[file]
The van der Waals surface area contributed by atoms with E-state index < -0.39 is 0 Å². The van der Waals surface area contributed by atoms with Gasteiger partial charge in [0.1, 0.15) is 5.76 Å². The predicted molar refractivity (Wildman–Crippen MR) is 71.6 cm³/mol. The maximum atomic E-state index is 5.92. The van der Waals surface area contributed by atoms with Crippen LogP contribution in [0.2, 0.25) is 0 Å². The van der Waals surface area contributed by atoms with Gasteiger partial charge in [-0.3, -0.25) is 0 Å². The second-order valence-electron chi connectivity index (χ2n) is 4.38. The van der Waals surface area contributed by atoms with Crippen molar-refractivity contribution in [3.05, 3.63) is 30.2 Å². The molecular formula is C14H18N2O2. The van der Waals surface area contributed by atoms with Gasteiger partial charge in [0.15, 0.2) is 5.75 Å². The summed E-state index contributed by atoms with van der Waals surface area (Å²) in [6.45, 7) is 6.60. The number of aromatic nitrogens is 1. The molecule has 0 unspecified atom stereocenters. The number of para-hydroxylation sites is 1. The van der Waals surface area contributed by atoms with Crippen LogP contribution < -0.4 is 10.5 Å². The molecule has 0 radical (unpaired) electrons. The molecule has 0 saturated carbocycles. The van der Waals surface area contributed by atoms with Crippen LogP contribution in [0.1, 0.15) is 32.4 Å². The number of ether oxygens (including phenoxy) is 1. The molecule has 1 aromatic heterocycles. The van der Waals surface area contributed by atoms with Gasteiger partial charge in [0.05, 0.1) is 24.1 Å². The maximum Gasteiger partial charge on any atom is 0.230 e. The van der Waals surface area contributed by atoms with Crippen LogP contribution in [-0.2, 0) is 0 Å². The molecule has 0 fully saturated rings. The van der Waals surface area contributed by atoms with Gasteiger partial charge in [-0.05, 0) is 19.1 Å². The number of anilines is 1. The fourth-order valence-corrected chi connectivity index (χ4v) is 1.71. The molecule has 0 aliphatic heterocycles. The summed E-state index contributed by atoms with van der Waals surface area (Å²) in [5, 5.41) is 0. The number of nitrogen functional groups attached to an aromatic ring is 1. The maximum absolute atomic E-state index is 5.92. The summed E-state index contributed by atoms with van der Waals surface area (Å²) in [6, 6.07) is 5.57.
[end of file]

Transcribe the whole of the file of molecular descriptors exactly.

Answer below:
The van der Waals surface area contributed by atoms with E-state index < -0.39 is 0 Å². The van der Waals surface area contributed by atoms with Gasteiger partial charge in [0.1, 0.15) is 5.76 Å². The predicted molar refractivity (Wildman–Crippen MR) is 71.6 cm³/mol. The maximum atomic E-state index is 5.92. The van der Waals surface area contributed by atoms with Crippen LogP contribution in [0.2, 0.25) is 0 Å². The van der Waals surface area contributed by atoms with Gasteiger partial charge in [-0.3, -0.25) is 0 Å². The second-order valence-electron chi connectivity index (χ2n) is 4.38. The van der Waals surface area contributed by atoms with Crippen molar-refractivity contribution in [3.05, 3.63) is 30.2 Å². The molecular formula is C14H18N2O2. The van der Waals surface area contributed by atoms with Gasteiger partial charge in [0.15, 0.2) is 5.75 Å². The summed E-state index contributed by atoms with van der Waals surface area (Å²) in [6.45, 7) is 6.60. The number of aromatic nitrogens is 1. The molecule has 0 unspecified atom stereocenters. The number of para-hydroxylation sites is 1. The van der Waals surface area contributed by atoms with Crippen LogP contribution < -0.4 is 10.5 Å². The molecule has 0 radical (unpaired) electrons. The molecule has 0 saturated carbocycles. The van der Waals surface area contributed by atoms with Crippen LogP contribution in [0.1, 0.15) is 32.4 Å². The number of ether oxygens (including phenoxy) is 1. The molecule has 1 aromatic heterocycles. The van der Waals surface area contributed by atoms with Gasteiger partial charge in [0.05, 0.1) is 24.1 Å². The maximum Gasteiger partial charge on any atom is 0.230 e. The van der Waals surface area contributed by atoms with Crippen LogP contribution in [-0.2, 0) is 0 Å². The molecule has 0 fully saturated rings. The van der Waals surface area contributed by atoms with Gasteiger partial charge in [-0.05, 0) is 19.1 Å². The number of anilines is 1. The fourth-order valence-corrected chi connectivity index (χ4v) is 1.71. The molecule has 0 aliphatic heterocycles. The summed E-state index contributed by atoms with van der Waals surface area (Å²) in [5, 5.41) is 0. The number of nitrogen functional groups attached to an aromatic ring is 1. The maximum absolute atomic E-state index is 5.92. The summed E-state index contributed by atoms with van der Waals surface area (Å²) in [6, 6.07) is 5.57.